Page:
“For 40 years that I’ve been in this town, I’ve gone home because my wife and family are there and because, frankly, I think it’s healthy to get out of Washington periodically just to get your mind straight and your perspective straight.”
–Defense Secretary Leon Panetta, explaining why he ran up an $800,000 travel bill making 27 personal trips to his California home via government aircraft since July 2011.
Forty years enchained in Washington! Good God, where was the Thirteenth Amendment when Leon Panetta needed it? There was Leon, working his heart out for the American taxpayer in the unhealthy environs of our Nation’s Capital for four decades as – let’s see, how many government offices, elective and otherwise, has the poor soul had to endure? Let’s run down the list, beginning with his arrival as an upwardly mobile indentured servant in the mid-1960s:
From 1966 to 1969 he was legislative assistant to California Senator Thomas Kuchel; after which he served for two years at the Department of Health, Education and Welfare; after which he took a two-year break from Washington – to go into the private sector? No, to indenture himself on New York’s public payroll as the executive assistant to Mayor John Lindsay; then back to the federal payroll as a U.S. congressman for 15 years; after which he was shackled to the Clinton White House as OMB director and chief of staff, then. . . .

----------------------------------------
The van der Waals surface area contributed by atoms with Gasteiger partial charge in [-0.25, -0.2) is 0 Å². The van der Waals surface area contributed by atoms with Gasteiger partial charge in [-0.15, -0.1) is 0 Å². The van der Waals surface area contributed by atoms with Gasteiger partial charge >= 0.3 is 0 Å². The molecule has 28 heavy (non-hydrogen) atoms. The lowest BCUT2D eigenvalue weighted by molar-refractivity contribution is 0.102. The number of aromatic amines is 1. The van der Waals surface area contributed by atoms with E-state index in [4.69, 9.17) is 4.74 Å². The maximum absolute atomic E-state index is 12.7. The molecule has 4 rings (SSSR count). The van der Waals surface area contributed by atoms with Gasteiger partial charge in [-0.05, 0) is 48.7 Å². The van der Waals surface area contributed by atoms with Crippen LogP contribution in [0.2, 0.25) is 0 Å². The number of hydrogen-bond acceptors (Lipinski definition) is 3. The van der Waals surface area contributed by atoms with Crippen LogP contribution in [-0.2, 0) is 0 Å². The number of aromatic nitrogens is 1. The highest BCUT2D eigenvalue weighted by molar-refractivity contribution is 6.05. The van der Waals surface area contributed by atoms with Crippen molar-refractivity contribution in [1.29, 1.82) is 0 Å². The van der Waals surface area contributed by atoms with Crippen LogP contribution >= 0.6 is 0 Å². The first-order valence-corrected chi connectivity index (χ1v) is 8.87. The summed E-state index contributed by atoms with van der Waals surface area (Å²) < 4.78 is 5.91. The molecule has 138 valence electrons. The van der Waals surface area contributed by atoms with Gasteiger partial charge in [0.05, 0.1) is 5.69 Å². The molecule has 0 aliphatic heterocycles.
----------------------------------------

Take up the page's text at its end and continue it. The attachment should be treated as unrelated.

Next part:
Have I made my point? If not, the question to be asked is how – after eight years breathing free air during the Bush 43 era – Leon was lured back to Washington to serve as CIA director (2009-2011), then Secretary of Defense (2011- )?
Given his obvious distaste, if not contempt, for the place, it’s an ongoing mystery. My solution? Term limits for appointed federal office holders. After four to six years in Washington, back to private, not to mention family, life. Call it the Panetta Rule, an Emancipation Proclamation for all those put-upon political hacks who’ve been in Washington so long they consider the town a place you have to “get out of periodically just to get your mind straight and your perspective straight.”
Sound bite to remember
“I don’t like country music, but I don’t mean to denigrate those who do; and for the people who like country music, denigrate means ‘put down.’”